The ears are the worst. My husband and his family is very loud. My daughter's voice can be like nails on the chalkboard - I think she's learned which pitch will send me into a freak out. She knows I can't ignore it. Vicious cycle.

Must wear sunglasses. Very picky about lighting.

Also, I can't understand people unless what they say is succinct, clear, interesting and I can see their face and gestures. I am virtually useless on the phone. I just spent about 10 minutes on the phone with a customer service center in India. Nothing against the good people of India, but I was close to tears. I had such a hard time understanding her. I had to close my eyes. I'd do a lot better in person. And actually, I love Indian accents!

My inlaws are from the US South and are VERY hard for me to understand. Their grammar is sketchy, they pronounce words wrong, they have all kinds of dumb sayings...

I find myself nodding and smiling a lot of the time. That sucks.

This inability to understand speech nearly killed me in school and even today I completely zone out if I'm not 100% capitvated by what people say. My friends like to tease me.. Ha ha real funny.

It was a huge relief to find out I was aspie and that there is a name for this condition: Auditory Processing Disorder. http://en.wikipedia.org/wiki/Auditory_p ... g_disorder

"What was the middle thing?"

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Padium
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15 Feb 2009, 2:08 pm

MmeLePen wrote:
Also, I can't understand people unless what they say is succinct, clear, interesting and I can see their face and gestures. I am virtually useless on the phone. I just spent about 10 minutes on the phone with a customer service center in India. Nothing against the good people of India, but I was close to tears. I had such a hard time understanding her. I had to close my eyes. I'd do a lot better in person. And actually, I love Indian accents!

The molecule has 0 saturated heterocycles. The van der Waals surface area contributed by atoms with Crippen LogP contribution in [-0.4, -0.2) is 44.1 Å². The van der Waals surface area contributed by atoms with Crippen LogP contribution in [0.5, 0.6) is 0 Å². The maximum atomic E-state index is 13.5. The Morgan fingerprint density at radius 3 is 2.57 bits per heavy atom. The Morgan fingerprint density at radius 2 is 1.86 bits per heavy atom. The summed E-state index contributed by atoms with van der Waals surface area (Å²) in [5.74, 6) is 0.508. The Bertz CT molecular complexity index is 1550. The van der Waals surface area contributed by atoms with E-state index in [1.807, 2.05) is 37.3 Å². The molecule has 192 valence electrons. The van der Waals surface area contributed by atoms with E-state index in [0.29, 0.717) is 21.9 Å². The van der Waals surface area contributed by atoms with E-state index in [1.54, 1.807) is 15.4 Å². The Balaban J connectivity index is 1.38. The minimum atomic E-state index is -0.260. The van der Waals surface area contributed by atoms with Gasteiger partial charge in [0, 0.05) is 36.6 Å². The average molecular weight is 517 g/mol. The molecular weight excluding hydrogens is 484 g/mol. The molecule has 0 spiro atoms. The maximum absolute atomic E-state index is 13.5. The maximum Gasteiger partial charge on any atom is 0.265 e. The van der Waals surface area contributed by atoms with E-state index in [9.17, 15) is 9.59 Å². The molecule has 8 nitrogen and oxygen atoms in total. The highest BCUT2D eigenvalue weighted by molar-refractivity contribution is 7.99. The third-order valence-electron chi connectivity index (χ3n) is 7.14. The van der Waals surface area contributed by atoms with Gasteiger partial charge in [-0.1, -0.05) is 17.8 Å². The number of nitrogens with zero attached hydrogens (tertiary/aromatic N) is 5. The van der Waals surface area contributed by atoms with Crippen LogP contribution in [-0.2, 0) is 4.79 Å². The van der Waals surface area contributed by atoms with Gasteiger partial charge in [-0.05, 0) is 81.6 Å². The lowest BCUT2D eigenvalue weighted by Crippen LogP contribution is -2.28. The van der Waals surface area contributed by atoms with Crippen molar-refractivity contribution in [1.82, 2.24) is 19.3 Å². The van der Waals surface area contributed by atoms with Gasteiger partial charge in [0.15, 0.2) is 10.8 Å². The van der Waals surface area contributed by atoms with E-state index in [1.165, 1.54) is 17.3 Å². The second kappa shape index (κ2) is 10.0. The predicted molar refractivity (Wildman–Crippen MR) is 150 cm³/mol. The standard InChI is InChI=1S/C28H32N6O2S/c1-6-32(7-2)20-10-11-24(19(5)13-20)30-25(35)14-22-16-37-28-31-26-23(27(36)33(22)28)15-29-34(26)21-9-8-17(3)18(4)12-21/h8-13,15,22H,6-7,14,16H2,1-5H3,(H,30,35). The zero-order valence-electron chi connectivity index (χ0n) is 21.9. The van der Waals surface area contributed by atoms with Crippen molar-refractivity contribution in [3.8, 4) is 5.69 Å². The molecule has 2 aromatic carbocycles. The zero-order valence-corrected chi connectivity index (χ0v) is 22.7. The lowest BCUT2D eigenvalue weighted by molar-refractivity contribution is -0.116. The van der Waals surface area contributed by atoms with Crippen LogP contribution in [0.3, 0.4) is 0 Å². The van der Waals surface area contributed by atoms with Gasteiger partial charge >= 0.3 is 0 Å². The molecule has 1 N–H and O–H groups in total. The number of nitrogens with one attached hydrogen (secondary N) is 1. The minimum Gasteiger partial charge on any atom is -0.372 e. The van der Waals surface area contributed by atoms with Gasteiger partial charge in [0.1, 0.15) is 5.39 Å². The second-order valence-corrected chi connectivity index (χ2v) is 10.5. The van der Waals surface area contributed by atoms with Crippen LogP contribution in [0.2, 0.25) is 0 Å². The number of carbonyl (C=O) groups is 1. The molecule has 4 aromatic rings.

About a month ago I had to reinstall windows for my dad. He could not remember where he put his disc with windows on it (boot disc), and had me call the company that sold him the computer. I call, and I get customer service for an American company in India. I could barely understand what they were saying, and even worse than that was that they couldn't understand what I was saying. I need a boot disc for my computer, I am willing to pay for the disc... No I don't need the software, I just need a copy of the disc that came with my computer... No, that's alright, I will get it from one of my other sources.*hangs up*

Needless to say, I downloaded it from my university as one of the softwares they provide student with free of charge, and installed that. I have a very very hard time understanding people with heavy accents that are caused by a person's first language not being english. I can understand UK and Aussie accents fine, I can generally do the French, I struggle with most other accents.

The person I was on the phone with had a milder accent, so it wasn't as bad as it could be. I have a friend that had a telemarketer call him from an Indian call centre, he said a couple of phrases that all of the people with English as a first language would understand "I didn't catch that last statement" for example, and the guy on the other end would pause for a moment, and then go on with his script. He couldn't understand enough of our idioms to be talking to him over the phone. My friend, who actually cared about the service he was selling, as it was from his phone provider who he was making changes with, hung up out of frustration.

I think it is great that western comnpanies are giving people opportunities to work where there are limited jobs, but give them opportunities that are better for everyone involved. The guy he was speaking to had a harder time understanding my friend than my friend with him, he would have been better employed calling other people in his own country. On that note, I also would not open a phone centre in Brittain to call people in the US or Canada, simply because of the barrier created by the accent. Nor would I open a call centre in Canada or the US to call the UK.



MegaAndy
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15 Feb 2009, 2:11 pm

social anxiety and being **** at socializing